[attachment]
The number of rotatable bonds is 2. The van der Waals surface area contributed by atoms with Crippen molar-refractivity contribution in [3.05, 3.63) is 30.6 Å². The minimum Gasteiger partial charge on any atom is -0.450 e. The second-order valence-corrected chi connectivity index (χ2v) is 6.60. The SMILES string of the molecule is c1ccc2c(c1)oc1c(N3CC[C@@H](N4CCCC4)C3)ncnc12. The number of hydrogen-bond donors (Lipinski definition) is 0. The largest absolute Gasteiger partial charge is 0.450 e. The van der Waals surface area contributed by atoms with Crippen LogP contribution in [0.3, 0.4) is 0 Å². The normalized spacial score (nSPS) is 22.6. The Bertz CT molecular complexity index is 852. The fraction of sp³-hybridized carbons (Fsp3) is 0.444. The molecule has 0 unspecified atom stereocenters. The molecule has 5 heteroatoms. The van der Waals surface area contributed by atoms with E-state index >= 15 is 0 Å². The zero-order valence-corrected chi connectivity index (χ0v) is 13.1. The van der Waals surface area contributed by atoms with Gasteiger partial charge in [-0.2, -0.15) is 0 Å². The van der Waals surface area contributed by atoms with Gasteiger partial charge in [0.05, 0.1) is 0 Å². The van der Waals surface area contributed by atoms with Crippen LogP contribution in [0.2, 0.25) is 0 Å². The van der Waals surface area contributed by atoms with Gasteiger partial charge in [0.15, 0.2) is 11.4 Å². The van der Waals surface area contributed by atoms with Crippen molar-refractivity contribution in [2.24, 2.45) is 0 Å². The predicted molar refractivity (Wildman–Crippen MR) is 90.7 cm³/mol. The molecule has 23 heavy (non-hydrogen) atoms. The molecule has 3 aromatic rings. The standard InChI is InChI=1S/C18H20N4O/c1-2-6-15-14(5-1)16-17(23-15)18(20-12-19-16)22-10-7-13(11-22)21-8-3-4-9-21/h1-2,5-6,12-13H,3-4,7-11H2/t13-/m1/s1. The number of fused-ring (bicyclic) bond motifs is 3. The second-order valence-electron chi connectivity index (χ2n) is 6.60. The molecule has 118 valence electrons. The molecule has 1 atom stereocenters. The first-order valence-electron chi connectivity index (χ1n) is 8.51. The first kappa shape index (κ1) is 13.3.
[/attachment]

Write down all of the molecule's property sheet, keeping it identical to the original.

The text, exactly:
The number of rotatable bonds is 2. The van der Waals surface area contributed by atoms with Crippen molar-refractivity contribution in [3.05, 3.63) is 30.6 Å². The minimum Gasteiger partial charge on any atom is -0.450 e. The second-order valence-corrected chi connectivity index (χ2v) is 6.60. The SMILES string of the molecule is c1ccc2c(c1)oc1c(N3CC[C@@H](N4CCCC4)C3)ncnc12. The number of hydrogen-bond donors (Lipinski definition) is 0. The largest absolute Gasteiger partial charge is 0.450 e. The van der Waals surface area contributed by atoms with Crippen LogP contribution in [0.3, 0.4) is 0 Å². The normalized spacial score (nSPS) is 22.6. The Bertz CT molecular complexity index is 852. The fraction of sp³-hybridized carbons (Fsp3) is 0.444. The molecule has 0 unspecified atom stereocenters. The molecule has 5 heteroatoms. The van der Waals surface area contributed by atoms with E-state index >= 15 is 0 Å². The zero-order valence-corrected chi connectivity index (χ0v) is 13.1. The van der Waals surface area contributed by atoms with Gasteiger partial charge in [-0.2, -0.15) is 0 Å². The van der Waals surface area contributed by atoms with Gasteiger partial charge in [0.05, 0.1) is 0 Å². The van der Waals surface area contributed by atoms with Crippen LogP contribution in [0.2, 0.25) is 0 Å². The van der Waals surface area contributed by atoms with Gasteiger partial charge in [0.15, 0.2) is 11.4 Å². The van der Waals surface area contributed by atoms with Crippen molar-refractivity contribution in [2.24, 2.45) is 0 Å². The predicted molar refractivity (Wildman–Crippen MR) is 90.7 cm³/mol. The molecule has 23 heavy (non-hydrogen) atoms. The molecule has 3 aromatic rings. The standard InChI is InChI=1S/C18H20N4O/c1-2-6-15-14(5-1)16-17(23-15)18(20-12-19-16)22-10-7-13(11-22)21-8-3-4-9-21/h1-2,5-6,12-13H,3-4,7-11H2/t13-/m1/s1. The number of fused-ring (bicyclic) bond motifs is 3. The second-order valence-electron chi connectivity index (χ2n) is 6.60. The molecule has 118 valence electrons. The molecule has 1 atom stereocenters. The first-order valence-electron chi connectivity index (χ1n) is 8.51. The first kappa shape index (κ1) is 13.3.